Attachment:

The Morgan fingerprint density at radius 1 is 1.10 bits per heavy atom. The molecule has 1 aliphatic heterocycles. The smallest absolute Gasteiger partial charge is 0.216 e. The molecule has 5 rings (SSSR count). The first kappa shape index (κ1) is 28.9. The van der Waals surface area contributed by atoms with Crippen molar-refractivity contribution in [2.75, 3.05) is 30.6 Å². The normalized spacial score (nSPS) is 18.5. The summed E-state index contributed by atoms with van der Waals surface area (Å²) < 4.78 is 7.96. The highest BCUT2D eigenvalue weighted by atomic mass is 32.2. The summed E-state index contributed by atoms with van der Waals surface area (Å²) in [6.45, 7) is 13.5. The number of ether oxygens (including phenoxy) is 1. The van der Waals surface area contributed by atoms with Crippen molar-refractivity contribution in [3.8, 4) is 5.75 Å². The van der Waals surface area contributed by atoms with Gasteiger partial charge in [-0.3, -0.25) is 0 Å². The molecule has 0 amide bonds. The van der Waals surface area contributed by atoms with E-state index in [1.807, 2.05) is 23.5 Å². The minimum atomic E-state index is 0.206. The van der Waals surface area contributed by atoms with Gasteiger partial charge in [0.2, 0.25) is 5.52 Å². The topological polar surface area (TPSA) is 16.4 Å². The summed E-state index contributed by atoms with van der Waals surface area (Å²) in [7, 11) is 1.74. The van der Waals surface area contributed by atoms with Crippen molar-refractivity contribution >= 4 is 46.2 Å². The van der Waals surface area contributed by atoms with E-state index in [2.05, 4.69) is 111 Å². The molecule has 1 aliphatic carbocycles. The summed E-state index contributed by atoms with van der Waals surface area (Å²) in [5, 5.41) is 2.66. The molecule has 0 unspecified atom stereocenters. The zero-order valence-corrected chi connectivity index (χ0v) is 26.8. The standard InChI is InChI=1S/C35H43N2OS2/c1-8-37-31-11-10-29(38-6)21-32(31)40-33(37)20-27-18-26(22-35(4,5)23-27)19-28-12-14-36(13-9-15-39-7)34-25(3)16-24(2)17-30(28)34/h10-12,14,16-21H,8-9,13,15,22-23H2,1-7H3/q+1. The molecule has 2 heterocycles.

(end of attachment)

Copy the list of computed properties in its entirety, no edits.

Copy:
The Morgan fingerprint density at radius 1 is 1.10 bits per heavy atom. The molecule has 1 aliphatic heterocycles. The smallest absolute Gasteiger partial charge is 0.216 e. The molecule has 5 rings (SSSR count). The first kappa shape index (κ1) is 28.9. The van der Waals surface area contributed by atoms with Crippen molar-refractivity contribution in [2.75, 3.05) is 30.6 Å². The normalized spacial score (nSPS) is 18.5. The summed E-state index contributed by atoms with van der Waals surface area (Å²) < 4.78 is 7.96. The highest BCUT2D eigenvalue weighted by atomic mass is 32.2. The summed E-state index contributed by atoms with van der Waals surface area (Å²) in [6.45, 7) is 13.5. The number of ether oxygens (including phenoxy) is 1. The van der Waals surface area contributed by atoms with Crippen molar-refractivity contribution in [3.8, 4) is 5.75 Å². The van der Waals surface area contributed by atoms with Gasteiger partial charge in [-0.3, -0.25) is 0 Å². The molecule has 0 amide bonds. The van der Waals surface area contributed by atoms with E-state index in [1.807, 2.05) is 23.5 Å². The minimum atomic E-state index is 0.206. The van der Waals surface area contributed by atoms with Gasteiger partial charge in [0.2, 0.25) is 5.52 Å². The topological polar surface area (TPSA) is 16.4 Å². The summed E-state index contributed by atoms with van der Waals surface area (Å²) in [7, 11) is 1.74. The van der Waals surface area contributed by atoms with Crippen molar-refractivity contribution >= 4 is 46.2 Å². The van der Waals surface area contributed by atoms with E-state index in [2.05, 4.69) is 111 Å². The molecule has 1 aliphatic carbocycles. The summed E-state index contributed by atoms with van der Waals surface area (Å²) in [5, 5.41) is 2.66. The molecule has 0 unspecified atom stereocenters. The zero-order valence-corrected chi connectivity index (χ0v) is 26.8. The standard InChI is InChI=1S/C35H43N2OS2/c1-8-37-31-11-10-29(38-6)21-32(31)40-33(37)20-27-18-26(22-35(4,5)23-27)19-28-12-14-36(13-9-15-39-7)34-25(3)16-24(2)17-30(28)34/h10-12,14,16-21H,8-9,13,15,22-23H2,1-7H3/q+1. The molecule has 2 heterocycles.